What does a variable refer to in a formula? If it is a free variable, it has no reference, yet it exists as an element of the formula.

In an unassigned formula, what is the semantic meaning of a variable occurrence? Or simply, do we need to perform 'assignment' to give the formula a semantic meaning? The 'formula' is simply a string of symbols that does not take a semantic meaning until after assignment?

Under a given interpretation, do we simply take a formula and treat it as a 'template' for a meaningful assertion?

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    Does this answer your question? What are free variables and what does it mean for a statement to contain one?
    – user14511
    Dec 6, 2022 at 16:19
  • Formulae express concepts (and not conversely, what you seem to suggest: you don't give meaning to formulae, you grant formulae of meaning). The meaning you ask for is the same as a language statement without a predicate, and with placeholders: the price of apples and the weight of oranges would be Ax+By. If the predicate is are the same, then the formula would be: Ax-By=0. 2x-3/n has no meaning except a pure mathematical one.
    – RodolfoAP
    Dec 6, 2022 at 18:09

2 Answers 2


A formula is a machine: you put something raw in at one end, crank the handle, and get something useful out the other end. A free variable is a hopper where you put raw numbers so they can be processed.

This is a linguistic confusion, mainly. I mean, when you drink a cup of tea, you don't actually drink the cup, right? You drink the tea, and the cup is just there so the tea goes where it's supposed to. A variable without a reference is like a teacup in a cupboard; it just holds a space until the next time you need to use it.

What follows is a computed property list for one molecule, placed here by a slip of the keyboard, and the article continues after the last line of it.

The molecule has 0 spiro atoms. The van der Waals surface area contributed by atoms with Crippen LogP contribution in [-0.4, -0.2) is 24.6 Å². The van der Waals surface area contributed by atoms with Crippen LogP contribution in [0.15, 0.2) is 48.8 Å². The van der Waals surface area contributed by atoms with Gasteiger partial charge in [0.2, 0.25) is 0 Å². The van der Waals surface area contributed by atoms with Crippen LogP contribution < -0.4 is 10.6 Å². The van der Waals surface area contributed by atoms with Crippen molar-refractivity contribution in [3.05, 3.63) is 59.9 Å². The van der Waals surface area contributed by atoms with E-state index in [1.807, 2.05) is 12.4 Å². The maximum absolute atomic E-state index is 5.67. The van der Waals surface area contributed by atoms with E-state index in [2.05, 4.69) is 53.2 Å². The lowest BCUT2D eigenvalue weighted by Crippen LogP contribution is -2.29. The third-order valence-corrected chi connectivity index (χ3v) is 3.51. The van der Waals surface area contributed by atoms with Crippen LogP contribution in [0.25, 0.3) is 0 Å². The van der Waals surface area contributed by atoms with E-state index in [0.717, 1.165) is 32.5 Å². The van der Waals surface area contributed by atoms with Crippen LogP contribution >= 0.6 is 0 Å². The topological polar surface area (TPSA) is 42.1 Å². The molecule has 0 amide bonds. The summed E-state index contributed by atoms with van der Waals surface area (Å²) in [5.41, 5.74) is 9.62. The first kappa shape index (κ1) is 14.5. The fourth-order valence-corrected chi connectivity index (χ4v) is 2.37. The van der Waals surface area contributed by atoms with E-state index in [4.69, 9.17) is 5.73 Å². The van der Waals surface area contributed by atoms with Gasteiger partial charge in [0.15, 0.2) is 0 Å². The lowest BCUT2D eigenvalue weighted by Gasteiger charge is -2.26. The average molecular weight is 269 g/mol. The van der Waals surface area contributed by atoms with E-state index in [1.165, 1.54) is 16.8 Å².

Its the variables that are unassigned or free, not the formula.

Formula come later. You begin with variables. If all your variables are assigned then your formula cannot be free, if you insist on labeling your formula unassigned or free. The thing is, the terms don't apply to formulae.

What do it means for a variable to be free? It means you haven't decided which natural data it represents. Yes, its as ridiculous as it sounds. Why will you proceed making a formula if you are not even clear about the terms of formula? and How? You shouldn't and you can't.

Do it happen that people make formula with unassigned variables? Yes, a lot. Examples:

  1. Dark Energy. The data for how much force of gravity exist in universe do not match with Theory of Relativity. The data suggests more gravity. What scientists then did is put a free-floating variable, labeled it Dark Energy and still have an equation.

The right way to approach is to not propose any equation till you have your act together. What is that Dark Energy? Is it ever observed? Can it be measured independently? The answer is its an imaginary thing nobody ever observed. It means anything the scientist want it to mean, depending on situation.

  1. Delta as in Delta-X. The Basis of Derivates in Mathematics.

Nobody ever decided what delta is. Its said to be infinitesimally small. Well, if its infinitely small then its zero, isn't it? Its said to be smaller than any number - including fractions - but greater than zero. What?

Its not that I can arbitrary take a value for its length. Say, I decide to measure a thing at intervals of 1000th of its length. No, as per theory of derivates as soon as I decide on any number - 1000th in this case - I am wrong. I cannot put any number on it.

I can think of many more from the top of my head, such as Virtual Particles, Energy Borrowed From Field (once a particle is in an energy pit) etc. But it would become a physics answer then.

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